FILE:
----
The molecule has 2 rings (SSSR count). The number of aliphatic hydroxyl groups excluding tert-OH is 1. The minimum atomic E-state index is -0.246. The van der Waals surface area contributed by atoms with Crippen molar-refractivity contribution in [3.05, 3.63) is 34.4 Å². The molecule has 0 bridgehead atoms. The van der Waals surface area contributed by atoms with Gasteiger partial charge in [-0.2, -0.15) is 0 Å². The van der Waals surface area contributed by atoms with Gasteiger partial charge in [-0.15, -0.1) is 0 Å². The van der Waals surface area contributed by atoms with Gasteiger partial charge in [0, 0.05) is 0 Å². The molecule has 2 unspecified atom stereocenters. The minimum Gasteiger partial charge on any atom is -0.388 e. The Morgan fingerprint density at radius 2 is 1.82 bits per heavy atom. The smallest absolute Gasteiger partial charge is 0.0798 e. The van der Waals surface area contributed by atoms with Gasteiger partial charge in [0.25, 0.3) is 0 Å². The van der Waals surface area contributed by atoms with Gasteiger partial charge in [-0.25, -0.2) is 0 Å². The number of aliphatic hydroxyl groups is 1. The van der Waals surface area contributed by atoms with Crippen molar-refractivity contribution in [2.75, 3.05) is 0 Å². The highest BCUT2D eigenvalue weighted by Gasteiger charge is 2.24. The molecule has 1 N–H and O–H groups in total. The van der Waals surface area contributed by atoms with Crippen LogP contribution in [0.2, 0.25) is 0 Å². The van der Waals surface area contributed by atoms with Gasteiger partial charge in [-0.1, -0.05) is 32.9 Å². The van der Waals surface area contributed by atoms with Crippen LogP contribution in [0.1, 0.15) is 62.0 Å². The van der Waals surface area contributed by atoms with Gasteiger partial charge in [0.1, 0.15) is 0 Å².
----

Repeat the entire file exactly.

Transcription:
The molecule has 2 rings (SSSR count). The number of aliphatic hydroxyl groups excluding tert-OH is 1. The minimum atomic E-state index is -0.246. The van der Waals surface area contributed by atoms with Crippen molar-refractivity contribution in [3.05, 3.63) is 34.4 Å². The molecule has 0 bridgehead atoms. The van der Waals surface area contributed by atoms with Gasteiger partial charge in [-0.2, -0.15) is 0 Å². The van der Waals surface area contributed by atoms with Gasteiger partial charge in [-0.15, -0.1) is 0 Å². The van der Waals surface area contributed by atoms with Gasteiger partial charge in [0, 0.05) is 0 Å². The molecule has 2 unspecified atom stereocenters. The minimum Gasteiger partial charge on any atom is -0.388 e. The Morgan fingerprint density at radius 2 is 1.82 bits per heavy atom. The smallest absolute Gasteiger partial charge is 0.0798 e. The van der Waals surface area contributed by atoms with Gasteiger partial charge in [0.25, 0.3) is 0 Å². The van der Waals surface area contributed by atoms with Gasteiger partial charge in [-0.25, -0.2) is 0 Å². The number of aliphatic hydroxyl groups is 1. The van der Waals surface area contributed by atoms with Crippen molar-refractivity contribution in [2.75, 3.05) is 0 Å². The highest BCUT2D eigenvalue weighted by Gasteiger charge is 2.24. The molecule has 1 N–H and O–H groups in total. The van der Waals surface area contributed by atoms with Crippen LogP contribution in [0.2, 0.25) is 0 Å². The van der Waals surface area contributed by atoms with Gasteiger partial charge in [-0.1, -0.05) is 32.9 Å². The van der Waals surface area contributed by atoms with Crippen LogP contribution in [0.1, 0.15) is 62.0 Å². The van der Waals surface area contributed by atoms with Gasteiger partial charge in [0.1, 0.15) is 0 Å².